“War Of The Worlds” And Gullibility’s Charms
On November 1, 2012, 11:00 AM by Andrew Belonsky
How Orson Welles and his “War of the Worlds” brought out the best in people.
Just over 75 years ago, Orson Welles caused a national sensation when he broadcasted a radio adaptation of HG Wells’ 1898 novel The War of the Worlds. Welles’ dramatic performance was taken as fact, and left as many as 30 million Americans trembling in their boots. Others offer a lower number of around 1.7 million anxious citizens, while the most skeptical critics isolate the hysteria to only a few hundred thousand rubes.
It’s tempting to look back and laugh at the people who fell for Welles’ act, just as it’s tempting to chuckle at the first movie-goers who fled from an “on-coming” locomotive. After all, the first four decades of the 20th century brought with them a slew of discoveries about our world and its inhabitants: the Titanic shocked and awed, as did the Great War’s searing, graphic horror. The World’s Fairs broadened scientific comprehensions and rationality was prized above all, if for no other reason than reality seeming beyond intransigent.
Did the memory of the Hindenberg Disaster or the opening of the Golden Gate Bridge, two contrasting examples of a changing world, catalyze people’s frenzied reactions toward the fictional disaster? Perhaps the fire was fueled by a new astronomical understanding, like the 1930 discovery of then-planet Pluto? All analyses and explanations of listener reactions rely on the presence of an essential element: gullibility.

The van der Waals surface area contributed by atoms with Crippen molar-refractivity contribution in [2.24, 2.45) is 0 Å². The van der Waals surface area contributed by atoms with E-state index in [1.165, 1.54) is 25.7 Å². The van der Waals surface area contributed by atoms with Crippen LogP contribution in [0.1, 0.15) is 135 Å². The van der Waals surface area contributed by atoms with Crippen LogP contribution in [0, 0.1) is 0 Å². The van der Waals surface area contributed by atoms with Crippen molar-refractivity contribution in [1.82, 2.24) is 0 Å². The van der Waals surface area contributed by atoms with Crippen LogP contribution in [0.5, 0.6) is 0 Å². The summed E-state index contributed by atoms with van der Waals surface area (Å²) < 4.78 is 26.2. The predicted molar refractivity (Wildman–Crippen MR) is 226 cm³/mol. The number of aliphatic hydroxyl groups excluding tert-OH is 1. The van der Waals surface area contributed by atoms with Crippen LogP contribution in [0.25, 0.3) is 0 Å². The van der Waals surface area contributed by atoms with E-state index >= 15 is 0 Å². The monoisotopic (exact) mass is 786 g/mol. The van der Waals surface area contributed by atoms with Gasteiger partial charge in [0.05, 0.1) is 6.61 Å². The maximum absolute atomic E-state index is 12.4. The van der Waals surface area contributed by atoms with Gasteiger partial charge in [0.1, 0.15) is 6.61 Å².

The word’s late 16th century etymological origins, “cull” or “dupe”, suggest a particular disdain for this type of ignorance. “Cull” was the linguistic grandchild of the French “couillon”, meaning testicle, dickhead or even “fucking stupid”. Cullible became gullible and that is something you obviously don’t want to be.
Gullibility as we know it officially dates to around 1793, after the Age of Enlightenment, a time when men and women the world over widened their political, mental and cultural horizons and wanted more. Statesmen like Thomas Jefferson proclaimed the importance of universal — or at least relatively universal — education and individual citizens set up schools for the new nation’s children. Ignorance had always been a subject of scorn. The fool, always a reliable foil, was derided afresh. Some religions even equated, and still do, credulousness with sin. Learning was tops and knowing all was even better, but people were still expected to be able to tell truth from tall tales.
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